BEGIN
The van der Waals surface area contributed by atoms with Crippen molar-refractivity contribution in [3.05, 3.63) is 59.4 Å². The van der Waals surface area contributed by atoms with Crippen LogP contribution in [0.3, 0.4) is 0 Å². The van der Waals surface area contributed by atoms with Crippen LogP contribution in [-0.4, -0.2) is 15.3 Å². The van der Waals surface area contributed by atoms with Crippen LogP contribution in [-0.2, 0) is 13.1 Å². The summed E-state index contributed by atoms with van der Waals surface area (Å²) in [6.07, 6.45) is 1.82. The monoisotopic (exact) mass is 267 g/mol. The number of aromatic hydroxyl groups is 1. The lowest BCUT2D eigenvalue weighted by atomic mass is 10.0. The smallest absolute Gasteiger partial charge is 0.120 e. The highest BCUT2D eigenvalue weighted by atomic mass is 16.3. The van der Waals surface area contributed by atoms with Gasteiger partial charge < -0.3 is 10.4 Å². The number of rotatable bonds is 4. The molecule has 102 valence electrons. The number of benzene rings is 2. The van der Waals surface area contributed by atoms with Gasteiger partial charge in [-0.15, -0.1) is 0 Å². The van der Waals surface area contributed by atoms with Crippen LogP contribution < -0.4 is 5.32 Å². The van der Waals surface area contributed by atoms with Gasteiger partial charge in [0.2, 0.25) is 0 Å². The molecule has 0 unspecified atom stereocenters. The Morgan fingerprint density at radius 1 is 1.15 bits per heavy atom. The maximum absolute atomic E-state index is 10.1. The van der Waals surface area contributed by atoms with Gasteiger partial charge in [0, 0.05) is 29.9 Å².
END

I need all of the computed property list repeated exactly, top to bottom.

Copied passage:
The van der Waals surface area contributed by atoms with Crippen molar-refractivity contribution in [3.05, 3.63) is 59.4 Å². The van der Waals surface area contributed by atoms with Crippen LogP contribution in [0.3, 0.4) is 0 Å². The van der Waals surface area contributed by atoms with Crippen LogP contribution in [-0.4, -0.2) is 15.3 Å². The van der Waals surface area contributed by atoms with Crippen LogP contribution in [-0.2, 0) is 13.1 Å². The summed E-state index contributed by atoms with van der Waals surface area (Å²) in [6.07, 6.45) is 1.82. The monoisotopic (exact) mass is 267 g/mol. The number of aromatic hydroxyl groups is 1. The lowest BCUT2D eigenvalue weighted by atomic mass is 10.0. The smallest absolute Gasteiger partial charge is 0.120 e. The highest BCUT2D eigenvalue weighted by atomic mass is 16.3. The van der Waals surface area contributed by atoms with Gasteiger partial charge < -0.3 is 10.4 Å². The number of rotatable bonds is 4. The molecule has 102 valence electrons. The number of benzene rings is 2. The van der Waals surface area contributed by atoms with Gasteiger partial charge in [-0.15, -0.1) is 0 Å². The van der Waals surface area contributed by atoms with Crippen LogP contribution < -0.4 is 5.32 Å². The van der Waals surface area contributed by atoms with Gasteiger partial charge in [0.2, 0.25) is 0 Å². The molecule has 0 unspecified atom stereocenters. The Morgan fingerprint density at radius 1 is 1.15 bits per heavy atom. The maximum absolute atomic E-state index is 10.1. The van der Waals surface area contributed by atoms with Gasteiger partial charge in [0, 0.05) is 29.9 Å².